Eleanor Glover


Portrait of Eleanor GloverEleanor Glover Image 1Eleanor Glover image 2
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Eleanor Glover is a complex character. As well as working in graphics and book design, she has spent time as a Community Development Officer in Sri Lanka, has run a home support group for the elderly in Bristol and taught dance and art. She now spends more time on her calligraphy and sculptures, but her previous varied experiences have given her a strong understanding of human nature and feed directly into her work, a powerful - often dark - mix of humour, pathos and the macabre skilfully moulded into an emotionally charged whole.
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You originally trained as a graphic designer, what made you change track and decide to become a maker?

My first job was as a signing systems designer and then as a junior designer I worked on the Readers Digest book Things to Make and Do. The book featured toys made by Ron Fuller and I was so inspired by handling them that I ran away to become his apprentice. I had always loved Eastern European toys and working with wood and I realised that graphic design was not the right place for me. After my apprenticeship I made my own range of toys for a while, but I always put too much of myself into the pieces spending too long on them so they were never really economically viable. I gradually veered off from mass production and started making more and more sculptures which allowed me to tell individual stories.

As well as making sculptures you also do a lot of calligraphy. How important is this strand of your work to you?

The interest in lettering goes back to my graphic design and book design background. I have always been interested in words and I read a lot, especially poetry. I do brush calligraphy on wood but I am not trained as a calligrapher – it’s an interest which has developed from my own heart and my need to say things. For example a recent piece was about endangered species of birds, something I feel very strongly about. It’s important for me to work on texts that mean something to me personally as it makes the work more engaging and enlivening – otherwise I would just be a glorified sign writer. I am currently doing a big lettering commission for the Royal United Hospital in Bath, writing a poem by their former poet in residence Rose Flint on an enormous wooden panel.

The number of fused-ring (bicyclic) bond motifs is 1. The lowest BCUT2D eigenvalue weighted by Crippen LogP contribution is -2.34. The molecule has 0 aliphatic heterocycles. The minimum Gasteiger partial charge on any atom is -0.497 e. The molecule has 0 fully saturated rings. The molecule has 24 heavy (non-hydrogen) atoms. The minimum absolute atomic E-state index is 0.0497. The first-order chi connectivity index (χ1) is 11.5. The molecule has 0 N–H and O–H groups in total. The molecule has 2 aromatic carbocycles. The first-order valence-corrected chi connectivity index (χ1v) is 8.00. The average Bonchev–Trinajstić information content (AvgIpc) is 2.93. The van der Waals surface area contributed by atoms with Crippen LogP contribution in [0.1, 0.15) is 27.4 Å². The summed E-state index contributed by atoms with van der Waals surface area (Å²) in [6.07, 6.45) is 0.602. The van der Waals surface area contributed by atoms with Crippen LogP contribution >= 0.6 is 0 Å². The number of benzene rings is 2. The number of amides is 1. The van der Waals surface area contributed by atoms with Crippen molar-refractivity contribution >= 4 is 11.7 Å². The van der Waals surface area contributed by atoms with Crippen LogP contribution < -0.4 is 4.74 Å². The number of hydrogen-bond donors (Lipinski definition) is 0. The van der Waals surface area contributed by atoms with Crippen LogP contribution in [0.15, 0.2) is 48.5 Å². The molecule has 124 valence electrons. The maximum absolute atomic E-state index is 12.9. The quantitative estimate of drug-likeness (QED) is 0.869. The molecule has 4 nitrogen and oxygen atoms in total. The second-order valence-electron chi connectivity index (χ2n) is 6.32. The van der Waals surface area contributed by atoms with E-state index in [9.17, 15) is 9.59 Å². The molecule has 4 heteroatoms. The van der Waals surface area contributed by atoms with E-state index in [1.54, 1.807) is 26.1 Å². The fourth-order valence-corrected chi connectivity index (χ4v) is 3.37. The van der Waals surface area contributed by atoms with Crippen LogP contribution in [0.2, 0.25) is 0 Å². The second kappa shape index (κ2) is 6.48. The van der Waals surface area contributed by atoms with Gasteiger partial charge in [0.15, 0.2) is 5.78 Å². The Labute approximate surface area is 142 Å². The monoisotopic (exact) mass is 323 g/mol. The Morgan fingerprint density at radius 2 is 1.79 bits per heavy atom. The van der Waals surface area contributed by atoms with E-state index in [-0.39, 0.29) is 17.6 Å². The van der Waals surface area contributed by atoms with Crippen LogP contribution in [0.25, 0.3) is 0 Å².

How do you make your sculptures?

It’s quite a haphazard process although my toy-making training was very good discipline and taught me a lot about making. I normally start off with some scribbled drawings rather than plans. They are usually about an idea that I have been mulling over for some time but they are not exact descriptions of that idea. I might then cut out an old cornflakes packet and glue pieces back together to see the form the idea might take and then I will make the piece in the wood. I make my work out of lots of different pieces – rather than sculpting from a single block - and I constantly play around with the different elements until the sculpture has the expression and life I need. There is always one exact point where it will come alive – this is why I don’t want to make automata as I want my sculptures to stay in the precise position where they express exactly what I want them to express.

Is it true that narrative plays a big role in your work?

My pieces all tell stories. Communicating ideas is really important to me and I get a lot of pleasure out of passing on my ideas to the people who buy my work. I used to integrate lettering directly in my sculptures but I now do that less as I like to make the pieces speak for themselves. They often refer to things that have happened to me in the past or engage with my emotions about past losses, while some look towards the future in a more positive way. I true to communicate these messages as honestly and simply as possible as when I get to the core of my own feelings, I find that I’m communicating best, because if I am really truthful about my own life then it’s more likely to touch the viewer’s.

What materials do you like working with best?

I have always loved working with wood. At college I would find rejected pieces of wood and draw or write on them. I’m attracted to the variability of wood and the fact that each piece has its own life. But I’m an image maker so I don’t let the wood get in the way of the narrative – it’s a partnership between me and the material. Also, even though I love working with wood, the material is a means not an end as, for me, it’s the communication of an idea which is important. This is why I would call myself a maker not a craftsman as the material is always secondary to the idea.

What would you say were you main sources of inspiration?

I learnt a huge amount from Ron Fuller, but the toy maker and sculptor Sam Smith was an even bigger influence on my work. He supported me though all my ups and downs and I felt really in tune with his attitude towards narrative – we had a great feeling of companionship. Eastern European toys are also a great influence as they have such a special spirit and the poetry I read is really important to me. I am also interested by true outsider or vernacular art, in other words the things normal people make like the decorations for shrines in India or even the way people hang their washing up.

How do you see your work developing?

I hope to work more closely with Art in Health, trying to use my calligraphic work to improve the environment in hospitals. I am currently working on a commission for Royal United Hospital Bath. As for my sculptural work, I want to continue along the same lines that I am working on now, but I would like to develop more informality and vivacity in the work in an aim to find the child in myself – as Picasso said, ‘It takes a long time to become young.’